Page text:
A.  This may not be the answer you are looking for but, if you truly believe you are innocent and you are not willing to enter into a compromised offer from the prosecutor, then trial remains your final option. Be sure and talk this through with your attorney because while trial may be an option, it is not always a great option.


Q: If your Deferred Prosecution is revoked, is it possible to get Electronic Home Monitoring (EHM) or work release instead of incarceration?
A:  Work Release is always a possibility in lieu of Jail - assuming you are employed, your jurisdiction permits it, and you have no prior violent criminal convictions. It is important to speak with your attorney who will undoubtedly understand the local rules regarding qualifying for work release.

Q: Why does a prior DUI from more than 7 years ago affect a current DUI?
A:  Technically a prior DUI more than 7 years ago should not affect a new charge - however - it does. Prosecutors believe there is a pattern (which is a real stretch) and Judges think you didn't learn from the prior experience. The Legislature now believes you should be punished at your first court date and makes it mandatory to install an ignition interlock. As with every case, should you be confronted with a new DUI arrest and have a prior DUI arrest, you need to consult with an attorney immediately as the punishment may begin at your first court appearance while you still are presumed “innocent.”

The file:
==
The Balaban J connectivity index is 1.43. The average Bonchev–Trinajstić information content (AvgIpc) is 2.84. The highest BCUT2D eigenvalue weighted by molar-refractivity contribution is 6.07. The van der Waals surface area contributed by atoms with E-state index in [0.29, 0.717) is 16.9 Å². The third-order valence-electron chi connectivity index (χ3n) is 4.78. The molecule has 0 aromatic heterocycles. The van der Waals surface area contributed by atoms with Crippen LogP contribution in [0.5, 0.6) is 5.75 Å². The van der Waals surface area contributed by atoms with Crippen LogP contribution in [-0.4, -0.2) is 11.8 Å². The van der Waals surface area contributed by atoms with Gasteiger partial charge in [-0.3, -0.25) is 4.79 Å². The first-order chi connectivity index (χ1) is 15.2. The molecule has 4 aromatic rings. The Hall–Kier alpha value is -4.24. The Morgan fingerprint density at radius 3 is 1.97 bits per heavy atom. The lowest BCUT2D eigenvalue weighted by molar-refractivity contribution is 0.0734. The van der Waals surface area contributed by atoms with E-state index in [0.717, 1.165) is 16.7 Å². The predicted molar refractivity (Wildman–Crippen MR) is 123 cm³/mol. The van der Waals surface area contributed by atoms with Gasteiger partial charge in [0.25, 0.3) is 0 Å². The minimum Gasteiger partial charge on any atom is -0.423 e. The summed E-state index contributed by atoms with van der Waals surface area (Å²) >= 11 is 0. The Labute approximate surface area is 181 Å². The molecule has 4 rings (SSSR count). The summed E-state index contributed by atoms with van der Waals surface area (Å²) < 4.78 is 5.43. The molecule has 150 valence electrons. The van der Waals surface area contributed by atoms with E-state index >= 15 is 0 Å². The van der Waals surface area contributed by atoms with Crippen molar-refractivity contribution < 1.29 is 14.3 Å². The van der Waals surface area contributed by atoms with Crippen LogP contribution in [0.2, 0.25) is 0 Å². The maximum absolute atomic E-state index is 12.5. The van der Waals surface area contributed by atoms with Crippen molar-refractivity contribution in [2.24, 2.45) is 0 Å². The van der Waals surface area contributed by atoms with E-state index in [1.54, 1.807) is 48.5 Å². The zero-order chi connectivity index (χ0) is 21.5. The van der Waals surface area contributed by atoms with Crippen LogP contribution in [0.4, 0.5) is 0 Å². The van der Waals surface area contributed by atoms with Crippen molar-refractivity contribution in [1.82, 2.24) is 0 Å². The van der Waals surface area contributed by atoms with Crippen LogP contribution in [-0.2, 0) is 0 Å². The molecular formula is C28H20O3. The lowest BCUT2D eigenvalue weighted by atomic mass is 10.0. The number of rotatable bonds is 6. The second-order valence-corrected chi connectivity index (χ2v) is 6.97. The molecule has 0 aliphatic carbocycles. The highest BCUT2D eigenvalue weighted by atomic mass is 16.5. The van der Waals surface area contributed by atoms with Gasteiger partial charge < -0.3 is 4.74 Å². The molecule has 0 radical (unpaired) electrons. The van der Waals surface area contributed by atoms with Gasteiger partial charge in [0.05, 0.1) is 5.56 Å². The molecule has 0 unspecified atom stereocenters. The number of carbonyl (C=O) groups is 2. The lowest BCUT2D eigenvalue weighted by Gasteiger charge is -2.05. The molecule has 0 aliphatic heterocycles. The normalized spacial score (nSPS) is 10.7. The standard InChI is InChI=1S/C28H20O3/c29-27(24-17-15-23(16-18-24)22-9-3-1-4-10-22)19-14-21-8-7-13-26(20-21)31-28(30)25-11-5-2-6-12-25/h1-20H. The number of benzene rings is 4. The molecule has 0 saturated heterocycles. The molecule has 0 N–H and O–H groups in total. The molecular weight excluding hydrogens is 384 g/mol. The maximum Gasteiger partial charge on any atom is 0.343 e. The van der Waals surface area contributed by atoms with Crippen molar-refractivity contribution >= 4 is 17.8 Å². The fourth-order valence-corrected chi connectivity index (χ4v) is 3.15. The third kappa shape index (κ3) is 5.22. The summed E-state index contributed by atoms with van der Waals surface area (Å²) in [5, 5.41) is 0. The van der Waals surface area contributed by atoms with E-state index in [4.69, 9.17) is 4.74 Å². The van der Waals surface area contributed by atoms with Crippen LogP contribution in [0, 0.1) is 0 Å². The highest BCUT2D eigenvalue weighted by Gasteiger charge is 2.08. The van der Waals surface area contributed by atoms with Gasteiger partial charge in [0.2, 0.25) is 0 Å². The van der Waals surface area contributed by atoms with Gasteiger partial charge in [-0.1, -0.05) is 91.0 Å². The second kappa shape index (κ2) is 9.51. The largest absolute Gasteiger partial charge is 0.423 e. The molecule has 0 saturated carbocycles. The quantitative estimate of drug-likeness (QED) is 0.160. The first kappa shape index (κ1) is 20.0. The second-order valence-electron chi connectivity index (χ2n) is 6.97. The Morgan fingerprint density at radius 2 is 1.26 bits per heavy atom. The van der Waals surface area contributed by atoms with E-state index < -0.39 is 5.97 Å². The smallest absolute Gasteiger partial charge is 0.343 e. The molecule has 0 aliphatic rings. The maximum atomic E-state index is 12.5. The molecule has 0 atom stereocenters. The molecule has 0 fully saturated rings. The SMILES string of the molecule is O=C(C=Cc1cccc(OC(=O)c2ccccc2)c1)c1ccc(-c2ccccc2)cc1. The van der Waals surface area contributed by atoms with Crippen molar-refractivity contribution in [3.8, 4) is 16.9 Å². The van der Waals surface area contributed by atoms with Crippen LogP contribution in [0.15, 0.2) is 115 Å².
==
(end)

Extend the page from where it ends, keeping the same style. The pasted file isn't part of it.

Q: If I am charged with Driving Under the Influence of Ambien (drugs) how can that be defended?
A:  In the DUI context Ambien is a horrible drug. Many studies have confirmed that those who have taken Ambien has little or no recollection of events that occurred after the ingestion of the drug.  In court, as always it comes down to evidence, whether the blood draw was done properly, the amount of Ambien in your system, performance of SFSTs, and whether there was a DRE. Consult with a DUI lawyer who understands how to defend drug DUIs.  Learn more from the Drug DUI Handbook.

Q:Can I leave the State or Travel for extended periods if I have two DUI convictions?
A:  The Interstate Compact governs this law and ultimately, the Probation Department approves whether you can leave or not - which would probably demand you transfer probation to another State. If the probation department requires you to establish probation in another state, you may need to retain an attorney in the State you plan on moving to and get their permission to be placed on probation there.